Bogue Banks Water Update

Bogue Banks Water Update

Greetings from Bogue Banks Water Corporation!

I hope everyone is enjoying their time at the beach as much as we enjoy working here. It truly is an amazing area to live, work, and play. I wanted to let you know what is happening here at BBWC, why we are making the changes we are, and what to expect in the future. This is going to be a long one, so please bear with me.

We essentially have 2 ‘zones’ of water here in our service area that are produced by 7 treatment plants. The Reverse Osmosis (RO) plant located on Coast Guard Rd produces an extremely high-quality water, but only serves about 30% of the west end customers during the summer season. All other customers receive a blend of RO water and the treated water from our other plants. The farther east, the less RO water. While the other 6 treatment plants produce perfectly safe drinking water, it is a harder water with more character, commonly called as “Beach Water”.

Over the last couple of years, we (BBWC) have been working towards increasing the amount of RO treated water for all our customers. We are in the planning phase of building a second RO treatment plant that will provide 80-90% of the customer base with RO water during the summer at our current average demand rates. This is not a quick process. We are currently looking for new well sites and applying for a new discharge permit. After this process we can begin the piloting stage, followed by plant permitting and design, and finally construction!

During this planning phase we have 1 other major project happening, replacing and upgrading our aging meters. Water meters have a 15-20 year life cycle. Do they stop working suddenly? No, but from the day they are installed they start losing efficiency as the internals wear out. After 15-20 years a meter is typically only 80-90% efficient. Our costs to produce water keep going up, but our income gradually goes down for the same production rates. Our distribution crews have replaced roughly 65% of the meters over the past 2 years and will likely finish by sometime next spring depending on the weather. A new meter can be expected to show an increase in average usage as it is 100% efficient at the time of install. Our new meters also store the previous 90 days of hourly usage on them. We can pull a usage report showing how much water you used during 1-hour blocks for the previous 90 days! Finally, the meter will flag itself for a leak if during a 24hour period it goes without reading 0 usage for at least 1 hour. When we read the meter at the end of the billing cycle, we get a report on flagged meters. We then notify customers as a courtesy of the potential leak, saving wasted water and helping to keep the customer bill lower.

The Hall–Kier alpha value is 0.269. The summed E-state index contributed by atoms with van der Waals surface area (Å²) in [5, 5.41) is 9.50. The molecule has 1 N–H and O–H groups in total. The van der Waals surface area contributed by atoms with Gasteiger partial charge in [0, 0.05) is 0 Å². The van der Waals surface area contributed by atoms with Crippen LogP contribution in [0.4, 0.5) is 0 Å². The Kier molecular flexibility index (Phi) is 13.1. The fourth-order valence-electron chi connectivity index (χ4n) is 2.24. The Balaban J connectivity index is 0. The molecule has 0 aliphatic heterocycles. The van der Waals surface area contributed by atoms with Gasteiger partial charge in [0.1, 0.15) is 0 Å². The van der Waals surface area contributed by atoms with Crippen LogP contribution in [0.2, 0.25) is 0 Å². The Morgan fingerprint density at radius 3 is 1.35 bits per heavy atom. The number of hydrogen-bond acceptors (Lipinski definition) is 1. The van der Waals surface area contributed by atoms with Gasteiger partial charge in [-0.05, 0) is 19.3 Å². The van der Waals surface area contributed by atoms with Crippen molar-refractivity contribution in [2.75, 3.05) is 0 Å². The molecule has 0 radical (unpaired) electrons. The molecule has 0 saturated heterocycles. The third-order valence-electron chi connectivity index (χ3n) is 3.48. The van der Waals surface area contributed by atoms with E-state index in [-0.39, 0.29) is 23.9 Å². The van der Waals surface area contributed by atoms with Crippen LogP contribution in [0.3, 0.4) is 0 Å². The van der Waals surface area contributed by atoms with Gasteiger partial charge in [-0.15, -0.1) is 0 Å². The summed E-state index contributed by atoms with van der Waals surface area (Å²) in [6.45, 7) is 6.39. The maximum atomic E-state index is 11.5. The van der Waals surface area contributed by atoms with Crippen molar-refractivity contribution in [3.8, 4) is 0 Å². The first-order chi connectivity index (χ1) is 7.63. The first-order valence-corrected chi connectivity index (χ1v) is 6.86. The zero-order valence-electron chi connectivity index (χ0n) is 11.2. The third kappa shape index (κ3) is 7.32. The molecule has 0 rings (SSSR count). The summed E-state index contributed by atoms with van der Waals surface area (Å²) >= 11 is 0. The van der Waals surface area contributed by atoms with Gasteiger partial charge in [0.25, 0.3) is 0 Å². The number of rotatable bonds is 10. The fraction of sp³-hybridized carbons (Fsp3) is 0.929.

Early this year we had a rate increase and rate structure change. The timing of the rate change was just before the COVID restrictions started. None of us could have predicted the initial 2-week social distancing that happened or that it would have lasted for the next 6 months. We waived all late fees and suspended any disconnections during this time and offered hardship payment plans if needed. In the past BBWC has always tried to provide safe water as cost effectively as possible. While we still wish to provide cost effective water for our customers, our expenses have increased, and we have not kept up. It has been 10 years since our last base rate increase, and our usage rate has not changed since the 90s. The water quality has not changed much since then either, still safe, still mostly “Beach Water”. The decision to switch to a tiered structure was not made lightly. Many water utilities [including most of our neighboring ones] across the nation have already made the switch. With summertime demand increasing to almost 400% of the offseason demand we sent out newsletters in the spring of the last 2 years asking customers to help by lowering their usage, specifically irrigation, during the summer season. The demand has not subsided any over the past 2 years. Statistically speaking, homes that irrigate use 70-80% of their water on the lawn. While we understand the desire for a plush green lawn, especially in a community that contains significantly more rentals than fulltime residents, it is ultimately a luxury item that is doing more